Starting from the Lombard settlements (6th century), the historical paths of Friuli and Venezia Giulia begin to diverge. In 568, Cividale del Friuli (the Roman Forum Iulii (from which the name Friuli comes)) became the capital of the first Lombard dukedom in Italy. In 774, the Franks, favoured the growth of the church of Aquileia and established Cividale as a March. In 1077, Patriarchate of Aquileia was given temporal power by the Holy Roman Emperors and this power was extended temporarily even to the east. But already in the 12th century Gorizia had actually become independent and Trieste, along with other coastal towns, organized itself as a free city-state.
In the 6th century, the Alpine Slavs, ancestors of present-day Slovenes, settled the eastern areas of the region. They settled in the easternmost mountainous areas of Friuli, known as the Friulian Slavia, as well as the Kras Plateau and the area north and south from Gorizia. In the 12th and 13th century, they also moved closer to Trieste.
Friuli became Venetian territory in 1420, while Trieste and Gorizia remained under the Austrian Empire. Pordenone was a "corpus separatum", under Austrian influence until 1515, when it also fell under the Venetian rule. With the peace treaty of Campoformido in 1797, Venetian domination came to an end and Friuli was ceded to Austria. After the period of domination by Napoleon, which affected also Trieste and Gorizia, it again became part of the Austrian Empire and was included in the Lombard-Veneto Kingdom, while Gorizia was merged with the Illyrian Kingdom and Trieste, together with Istria, became part of the Austrian Coastal Region. The enlightened policy of the Austrian-Hungarian Empire in the 18th and 19th centuries encouraged an extraordinary economic flourishing, making Trieste the empire’s port. The fortunate outcome of the war of independence brought Friuli alone into the unified Kingdom of Italy.
After the First World War, in which this region was a main theatre of operations and suffered serious damage and loss of lives, the fates of these border lands were again united, although Venezia Giulia, in particular, was the subject of the explosion of contradictions regarding the borders.
The Second World War led to the Anglo-American Administration in Trieste until the border was fixed with the Memorandum of London in 1954. When Trieste was reunited with Italy, the Autonomous Region of Friuli Venezia Giulia could finally be established. The Italian Constitution assigns it the status of Region with a Special Statute, together with four other Italian regions. However, Friuli – Venezia Giulia obtained administrative autonomy and the special statute only in 1963. The reasons for this "constitutional delay" are interwoven with the international problems of the second postwar period and with those deriving from the region’s "diversity" – the different historical, ethnic, and linguistic components that go to make up this area. In 1975 the Treaty of Osimo was signed in Osimo, definitively dividing the former Free Territory of Trieste between Italy and Yugoslavia.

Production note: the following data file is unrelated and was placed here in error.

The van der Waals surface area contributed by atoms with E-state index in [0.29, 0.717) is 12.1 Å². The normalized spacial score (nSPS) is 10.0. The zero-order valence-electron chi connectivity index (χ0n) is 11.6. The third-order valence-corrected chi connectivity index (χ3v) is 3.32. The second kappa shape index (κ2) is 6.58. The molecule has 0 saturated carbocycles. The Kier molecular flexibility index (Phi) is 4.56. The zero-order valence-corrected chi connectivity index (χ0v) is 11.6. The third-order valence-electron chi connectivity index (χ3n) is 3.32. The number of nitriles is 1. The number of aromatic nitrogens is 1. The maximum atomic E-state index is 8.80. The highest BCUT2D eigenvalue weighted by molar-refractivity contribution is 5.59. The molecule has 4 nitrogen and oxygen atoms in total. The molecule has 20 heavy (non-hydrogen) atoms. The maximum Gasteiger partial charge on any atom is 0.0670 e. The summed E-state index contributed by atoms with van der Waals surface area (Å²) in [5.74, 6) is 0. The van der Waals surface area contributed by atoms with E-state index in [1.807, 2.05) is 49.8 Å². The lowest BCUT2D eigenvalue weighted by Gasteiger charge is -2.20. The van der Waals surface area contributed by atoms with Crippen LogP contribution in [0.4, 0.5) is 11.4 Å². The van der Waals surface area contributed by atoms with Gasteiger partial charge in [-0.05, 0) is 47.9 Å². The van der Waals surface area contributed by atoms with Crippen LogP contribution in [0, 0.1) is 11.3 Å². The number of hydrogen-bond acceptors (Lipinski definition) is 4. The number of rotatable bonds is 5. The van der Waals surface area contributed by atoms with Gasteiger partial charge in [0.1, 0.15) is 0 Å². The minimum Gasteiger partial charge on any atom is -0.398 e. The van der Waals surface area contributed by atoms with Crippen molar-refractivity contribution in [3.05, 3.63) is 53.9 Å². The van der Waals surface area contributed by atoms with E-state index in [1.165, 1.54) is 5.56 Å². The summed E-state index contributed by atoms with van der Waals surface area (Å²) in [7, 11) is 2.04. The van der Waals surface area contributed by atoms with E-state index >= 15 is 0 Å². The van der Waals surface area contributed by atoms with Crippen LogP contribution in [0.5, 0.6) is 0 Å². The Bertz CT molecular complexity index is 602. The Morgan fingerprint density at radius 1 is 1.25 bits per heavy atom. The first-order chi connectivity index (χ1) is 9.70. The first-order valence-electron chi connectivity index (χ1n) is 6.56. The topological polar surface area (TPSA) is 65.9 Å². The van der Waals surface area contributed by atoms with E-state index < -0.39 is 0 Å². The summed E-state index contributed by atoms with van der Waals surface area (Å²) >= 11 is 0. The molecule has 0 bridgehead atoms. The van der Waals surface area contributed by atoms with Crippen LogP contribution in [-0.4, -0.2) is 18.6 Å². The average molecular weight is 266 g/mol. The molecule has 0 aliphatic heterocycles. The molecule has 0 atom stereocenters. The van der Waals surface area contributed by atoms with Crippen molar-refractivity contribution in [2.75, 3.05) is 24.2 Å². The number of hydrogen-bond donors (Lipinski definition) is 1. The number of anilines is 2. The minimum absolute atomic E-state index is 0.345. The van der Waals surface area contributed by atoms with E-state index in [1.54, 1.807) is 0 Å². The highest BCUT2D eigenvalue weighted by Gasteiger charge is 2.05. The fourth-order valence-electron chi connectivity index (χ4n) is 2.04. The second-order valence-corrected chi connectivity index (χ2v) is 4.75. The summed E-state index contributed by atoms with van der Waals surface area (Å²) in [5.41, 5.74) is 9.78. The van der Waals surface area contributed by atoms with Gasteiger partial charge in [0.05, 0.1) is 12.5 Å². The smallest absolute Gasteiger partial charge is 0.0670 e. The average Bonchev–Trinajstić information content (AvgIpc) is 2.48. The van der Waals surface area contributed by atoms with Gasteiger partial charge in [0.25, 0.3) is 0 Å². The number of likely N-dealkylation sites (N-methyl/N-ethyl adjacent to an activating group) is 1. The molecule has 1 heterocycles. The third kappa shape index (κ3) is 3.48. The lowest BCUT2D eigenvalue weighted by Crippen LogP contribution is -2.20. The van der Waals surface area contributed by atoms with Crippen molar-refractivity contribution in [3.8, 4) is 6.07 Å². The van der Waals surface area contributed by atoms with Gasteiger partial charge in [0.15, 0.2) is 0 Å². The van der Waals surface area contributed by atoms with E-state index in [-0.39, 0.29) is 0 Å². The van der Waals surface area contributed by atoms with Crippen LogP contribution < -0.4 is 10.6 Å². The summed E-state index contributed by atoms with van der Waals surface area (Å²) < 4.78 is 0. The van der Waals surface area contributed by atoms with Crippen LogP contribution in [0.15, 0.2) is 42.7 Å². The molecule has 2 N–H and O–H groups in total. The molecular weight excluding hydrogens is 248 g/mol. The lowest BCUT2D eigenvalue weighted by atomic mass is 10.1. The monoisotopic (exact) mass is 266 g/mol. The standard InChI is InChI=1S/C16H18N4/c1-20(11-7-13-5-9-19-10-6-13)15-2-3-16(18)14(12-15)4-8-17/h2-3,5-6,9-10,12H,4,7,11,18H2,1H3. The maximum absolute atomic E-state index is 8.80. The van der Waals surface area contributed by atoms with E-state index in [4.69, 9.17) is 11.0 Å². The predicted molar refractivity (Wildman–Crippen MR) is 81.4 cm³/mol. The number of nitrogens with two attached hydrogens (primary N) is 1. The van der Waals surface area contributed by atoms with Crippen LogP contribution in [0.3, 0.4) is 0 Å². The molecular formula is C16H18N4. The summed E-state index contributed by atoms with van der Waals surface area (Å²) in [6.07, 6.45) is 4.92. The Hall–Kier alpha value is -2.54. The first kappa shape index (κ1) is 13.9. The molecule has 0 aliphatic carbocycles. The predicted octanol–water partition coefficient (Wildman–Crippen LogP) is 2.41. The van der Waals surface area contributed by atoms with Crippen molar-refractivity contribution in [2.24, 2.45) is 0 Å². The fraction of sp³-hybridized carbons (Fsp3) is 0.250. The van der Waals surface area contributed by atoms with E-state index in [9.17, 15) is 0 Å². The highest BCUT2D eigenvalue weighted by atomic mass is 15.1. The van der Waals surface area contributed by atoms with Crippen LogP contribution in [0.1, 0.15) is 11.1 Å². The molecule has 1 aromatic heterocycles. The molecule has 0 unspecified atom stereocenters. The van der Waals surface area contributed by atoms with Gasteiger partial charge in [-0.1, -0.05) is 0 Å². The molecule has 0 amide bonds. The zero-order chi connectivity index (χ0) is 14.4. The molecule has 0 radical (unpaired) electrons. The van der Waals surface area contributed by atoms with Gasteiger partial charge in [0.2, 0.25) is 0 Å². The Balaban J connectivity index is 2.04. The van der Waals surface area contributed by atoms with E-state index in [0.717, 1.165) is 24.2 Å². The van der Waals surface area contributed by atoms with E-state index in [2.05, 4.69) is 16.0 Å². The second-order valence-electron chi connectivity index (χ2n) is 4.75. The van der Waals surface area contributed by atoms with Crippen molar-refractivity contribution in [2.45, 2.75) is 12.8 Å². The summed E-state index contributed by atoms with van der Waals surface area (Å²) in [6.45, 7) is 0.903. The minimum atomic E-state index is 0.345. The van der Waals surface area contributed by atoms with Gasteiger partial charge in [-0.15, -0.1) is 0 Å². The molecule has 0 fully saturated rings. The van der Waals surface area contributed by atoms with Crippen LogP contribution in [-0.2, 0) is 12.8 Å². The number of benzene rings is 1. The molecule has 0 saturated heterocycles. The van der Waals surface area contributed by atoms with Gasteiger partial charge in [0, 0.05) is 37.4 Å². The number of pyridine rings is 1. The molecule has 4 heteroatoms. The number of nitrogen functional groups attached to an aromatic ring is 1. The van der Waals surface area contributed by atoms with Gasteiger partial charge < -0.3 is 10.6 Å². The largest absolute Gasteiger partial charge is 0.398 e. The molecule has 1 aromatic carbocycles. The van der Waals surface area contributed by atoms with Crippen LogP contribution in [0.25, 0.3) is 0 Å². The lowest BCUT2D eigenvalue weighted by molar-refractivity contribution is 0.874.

The economy of Friuli–Venezia Giulia is one of the most developed in the country. Its core is based on small- and middle-size enterprises (the so-called North-East model), on specialized farming and on high-quality tourism with a significant inclination towards exports.
Italian is the official national language. Friulian language is also spoken in most of the region — with a few exceptions, most notably Trieste and the area around Monfalcone and Grado, where a version of the Venetian language and Triestine dialect is spoken instead. The local languages are more common in the countryside, while in the larger towns (Udine, Pordenone, Gorizia), standard Italian is the predominant language.
In the provinces of Udine, Gorizia and Trieste, a number of Slovene dialects are spoken along the border with Slovenia. Slovene is especially present in the mountainous areas of eastern Friuli, in the area known as Venetian Slovenia (which comprises the Resia Valley and in the upper valleys of the rivers Torre and Natisone), in the villages north and south of Gorizia and on the Carso plateau around Trieste. A small Carinthian Slovene community also exists in the Val Canale on the border with Austria, in the municipalities of Malborghetto Valbruna and Tarvisio. In the Province of Udine, Slovene has only been officially recognized as a minority language since 2001, and there are few bilingual public schools, mostly located in the southern area, close to the Province of Gorizia. In the provinces of Gorizia and Trieste, on the other hand, Slovene has enjoyed minority protection rights since the mid-1940s, including a widespread network of Slovene language schools and cultural associations. In the Province of Udine, most Slovene speakers live in a diglossic situation, with a knowledge of the local Slovene dialect and standard Italian, but with a poor knowledge of standard Slovene. In the Provinces of Trieste and Gorizia, on the other hand, the knowledge of standard Slovene is much more common, and in some areas it is predominant over the use of dialects. Estimates on the Slovenes in the region vary greatly, from 52,000 up to 183,000. Most probably, the actual number of Slovene speakers is somewhere between 70,000 and 85,000, that is between 5,5% and 7% of the regions population.
The number of native German speakers in Friuli–Venezia Giulia is estimated to be around 2,000. They live in the Val Canale (municipalities of Tarvisio, Malborghetto Valbruna and Pontebba), which is adjacent to Austria, and in the municipality of Sauris and the frazione of Timau (Tischlbong in the local Germanic language) (municipality of Paluzza), which each form a language exclave.